Healthy Cooking: Okra can be slime-free and fry-free


Cooked okra has a bad reputation for feeling slimy. That would be because, in fact, it can feel slimy. However, I beg you to overlook its lesser quality for one moment, and consider that okra is a veritable treasure-trove of plant-based protein, fiber, and vitamins and minerals, including vitamins A, B6, C and K, calcium and potassium. And if the thought of eating your vitamins doesn’t make you jump and clap, the fact that it can be prepared in minutes, and complement a myriad of meals, should merit a tiny whoop.

My Dear Husband Bob’s high cholesterol takes fried okra off the proverbial and our literal table. I found plenty of recipes for baked okra, but they all resulted in rather mushy vegetables. (OK, technically okra is a fruit, but since it doesn’t work in a pie or a smoothie, I’m declaring it an honorary veg.) After a little research, I learned that the key to minimizing the mucilage in your cooked okra is to use small, 4-inch or less, fresh pods. And I mean fresh; once it’s picked, okra has a refrigerator shelf life of only two or three days. Choose okra that is cheerfully green, with no brown or mushy spots. Rinse the okra and, listen up because this is important, thoroughly dry the pods with paper towels or a clean dishcloth. You’ll reduce the goop, and have exchanges like this:

Dear Hubby Bob: What are you doing?

Me: Patting down my veggies.

Dear Hubby Bob: Hey, did you know okra is really a fruit?

24 years together, people. These are the conversations.

On a related note, don’t try to bake previously frozen okra. It’s nearly impossible to dry, and you’ll end up with a soggy mess that confirms everyone’s worst biases against okra. Instead, use frozen okra in recipes like jambalaya, where the goo acts as a natural stew thickener.

For my first baked okra attempt, I dipped the pieces in cornmeal, because old habits die hard. But the coating needed extra oil to cook up crisp, and we were left with a sad version of fried. Instead, skip the carbs and the drudgery of dredging. If you spray the baking sheet with cooking spray first, you can toss the okra in a mere teaspoon of oil. But step away from the cooking spray if you have a Teflon baking sheet, or you’ll risk making the nonstick coating weirdly sticky.

Once you’ve kissed the okra with oil, toss it with your go-to seasoning. My people are in love with fleur de sel, because we are fancy like that. Pick a salt-free herb blend if you are watching your sodium intake. Pinches of turmeric, thyme, coriander, lemongrass and garam masala are also great additions, although perhaps not all at once. Then place your okra in a single layer on the baking sheet and roast in a high-heat oven until the seeds and edges are crisp-tender. Finish with a squeeze of bright lemon juice, which makes a sharp counterpoint to any remaining silkiness. Then do your best not to eat the okra straight from the pan.

You can serve okra as a main course if you fold it into a dish of red beans and rice, or a curry made from roasted sweet potatoes, dried apricots and cinnamon. Tired of the same old steamed broccoli side dish? Baked okra plays well with almost any meal in your weeknight rotation: spaghetti, rotisserie chicken, fish tacos. You just need to toss your preconceived notions aside. And throw away your big okra pods too. No one likes slimy fruit.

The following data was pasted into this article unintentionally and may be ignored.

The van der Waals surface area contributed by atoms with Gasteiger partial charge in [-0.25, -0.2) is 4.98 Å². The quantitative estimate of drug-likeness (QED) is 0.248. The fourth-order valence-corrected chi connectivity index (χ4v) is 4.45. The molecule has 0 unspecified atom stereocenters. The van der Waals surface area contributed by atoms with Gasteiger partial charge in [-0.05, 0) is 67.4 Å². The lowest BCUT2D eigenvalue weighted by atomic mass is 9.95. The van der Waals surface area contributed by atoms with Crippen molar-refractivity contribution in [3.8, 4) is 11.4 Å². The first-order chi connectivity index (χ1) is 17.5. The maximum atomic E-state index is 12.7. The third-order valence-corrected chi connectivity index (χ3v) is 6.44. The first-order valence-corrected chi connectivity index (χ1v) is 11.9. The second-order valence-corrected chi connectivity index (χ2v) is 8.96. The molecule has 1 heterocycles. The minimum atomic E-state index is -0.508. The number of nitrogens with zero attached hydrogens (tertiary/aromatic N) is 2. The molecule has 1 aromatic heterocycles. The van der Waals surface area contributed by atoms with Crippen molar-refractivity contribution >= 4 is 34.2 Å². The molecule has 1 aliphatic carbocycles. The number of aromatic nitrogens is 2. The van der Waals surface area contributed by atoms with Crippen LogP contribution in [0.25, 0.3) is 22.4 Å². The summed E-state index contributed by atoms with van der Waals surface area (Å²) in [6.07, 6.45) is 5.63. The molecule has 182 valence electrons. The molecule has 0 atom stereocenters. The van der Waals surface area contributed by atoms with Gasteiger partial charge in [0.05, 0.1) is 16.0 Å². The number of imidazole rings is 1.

Reader Comments ...


Next Up in Food

The best way to grill a burger keeps it off the grate
The best way to grill a burger keeps it off the grate

I used to have a sociological hamburger theory. Growing up in Philly and Michigan, I thought a hamburger was big and fat, the type my mom made, the kind (amped up in size and quality) made famous at the 21 Club in New York. My wife thought a hamburger was thin and crusty, the sort she ate at the Diamond Inn, a homey cafe in the small Central Texas...
Deep Roots Wine Market opening tomorrow in Roswell and other metro Atlanta dining news from the week
Deep Roots Wine Market opening tomorrow in Roswell and other metro Atlanta dining news from the week

Here are the stories that made a splash in the Atlanta food world this week.  Deep Roots Wine Market & Tasting Room is set to open tomorrow in Roswell. Deep Roots features wines exclusively from California with a range of price points. Owner Dana Gurela, a certified California wine appellation specialist and sommelier, will be often be on hand...
AJC EXCLUSIVE: Iconic restaurant Busy Bee to open a second Atlanta location
AJC EXCLUSIVE: Iconic restaurant Busy Bee to open a second Atlanta location

Do you love Busy Bee Cafe’s famous fried chicken but hate the sometimes multiple hour wait for a table? Then you’re in luck — the iconic Atlanta restaurant is slated to open a second location early next year. Located at 111 Trinity Ave. in downtown Atlanta, the second Busy Bee’s menu will offer all of the favorites...
Take a look at the new Atlanta Cousins Maine Lobster location
Take a look at the new Atlanta Cousins Maine Lobster location

Cousins Maine Lobster has operated two food trucks in Atlanta for the past few years, but the eatery’s first brick-and-mortar location made its debut at Lenox Square this week. We got a peek at some of the dishes on the menu and talked to co-founder Jim Tselikis (who you might recognize for his stint on TV’s “Shark Tank&rdquo...
Atlanta native thinks Southern food can be vegan -- and flavorful, too
Atlanta native thinks Southern food can be vegan -- and flavorful, too

As a child, Atlanta native Jenné Claiborne was a super-picky eater, yet she loved being in her grandmother’s kitchen. She baked mud pies and cakes in the mailbox and started cooking at age 7, making “the perfect kid-friendly recipe” of Sichuan chicken for her single mom. Though Claiborne trained to be a professional actress...
More Stories